It’s rivalry week and the Bears and Packers will square off at Lambeau Field for a big divisional game Monday night. Normally a difficult place to play for the Bears, this particular game appears all the more daunting given how well the Packers offense has been playing and how poorly the Bears defense has looked.
Packers quarterback Aaron Rodgers is averaging 313 passing yards per game, has completed 67.1 percent of his passes, and has a 108 passer rating. What’s most impressive is he’s doing it with a subpar cast of receivers due to injuries. Aside from Jordy Nelson — who is a solid receiver — receivers Jarrett Boykin and Myles White, along with tight end Andrew Quarless, stepped up and had a nice collective performance last week against the Minnesota Vikings with James Jones, Randall Cobb, and Jermichael Finley all out. That’s a testament to how good Rodgers is, that the Packers can insert those backups into the lineup and continue where they left off. That’s what the phrase “next man up” really means.
The Bears have had their own injuries to deal with, most notably to the quarterback of the offense — Jay Cutler — and the “quarterback” of the defense — linebacker Lance Briggs. Both players were injured against the Redskins two weeks ago and face somewhat lengthy roads back to the field. However, both players sound optimistic about making earlier than expected returns.
Without them, the Bears will have to pull off somewhat of a perfect performance against the Packers on Monday. Josh McCown is the next man up at quarterback and he did extremely well filling in for Cutler for the second half of the Redskins game. McCown is exactly the kind of backup quarterback a team wants on its roster. From the very beginning of the Marc Trestman era, McCown was heavily involved in what was going on, learning and absorbing the offense and what the head coach wanted to do schematically. Throughout the season, whenever camera shots cut to the sideline, McCown was always standing around the head coach, shouting out instructions, involved in the game and paying attention to what was going on. He also would huddle up with Cutler and quarterbacks coach Matt Cavanaugh on the sideline to review pictures. In short, he has been doing exactly what you’d want out of your backup quarterback, and that’s being prepared to play in the event he’s needed.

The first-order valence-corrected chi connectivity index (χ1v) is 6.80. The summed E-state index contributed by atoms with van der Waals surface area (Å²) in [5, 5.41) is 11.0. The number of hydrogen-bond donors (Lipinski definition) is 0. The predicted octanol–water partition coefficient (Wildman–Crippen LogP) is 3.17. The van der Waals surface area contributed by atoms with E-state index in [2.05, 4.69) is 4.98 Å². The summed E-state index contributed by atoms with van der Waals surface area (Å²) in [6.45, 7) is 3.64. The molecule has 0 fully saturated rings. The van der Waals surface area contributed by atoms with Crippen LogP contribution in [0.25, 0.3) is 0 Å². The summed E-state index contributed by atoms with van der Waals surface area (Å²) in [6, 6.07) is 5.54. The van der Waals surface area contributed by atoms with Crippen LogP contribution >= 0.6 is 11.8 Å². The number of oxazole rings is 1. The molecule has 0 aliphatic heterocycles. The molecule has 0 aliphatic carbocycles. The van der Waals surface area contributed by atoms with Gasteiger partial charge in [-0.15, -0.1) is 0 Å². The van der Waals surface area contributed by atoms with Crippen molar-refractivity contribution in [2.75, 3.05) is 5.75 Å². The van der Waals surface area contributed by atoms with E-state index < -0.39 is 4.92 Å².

He’s needed in a big way now. In order to have a shot at beating their division rival, the Bears will need the offense to keep up on the scoreboard. Fortunately, the Bears have the horses to keep up in that race. Wide receivers Brandon Marshall and Alshon Jeffery, paired with tight end Martellus Bennett, are still one of the top receiving trios in the league. Throw in running back Matt Forte’s versatility and pass-catching ability out of the backfield, plus the offensive line’s improved play this year, and McCown will be given the pieces he needs to succeed. It’s on him to go out and lead the offense and execute.
The situation on defense is a little more murky. The unit was already struggling this year with Briggs in the lineup. Without him, it’s hard to see how they stop anybody. The Bears have been starting a pair of rookies on the offensive line all season and now they could be starting a pair at linebacker. Jon Bostic and Khaseem Greene are likely going to be lining up side by side on the field with veteran strong-side linebacker James Anderson calling the plays. I have no doubts that both rookie linebackers can play; I just have fears that they’re being thrown into the fire in one of the worst possible situations — against a strong offense clicking on all cylinders.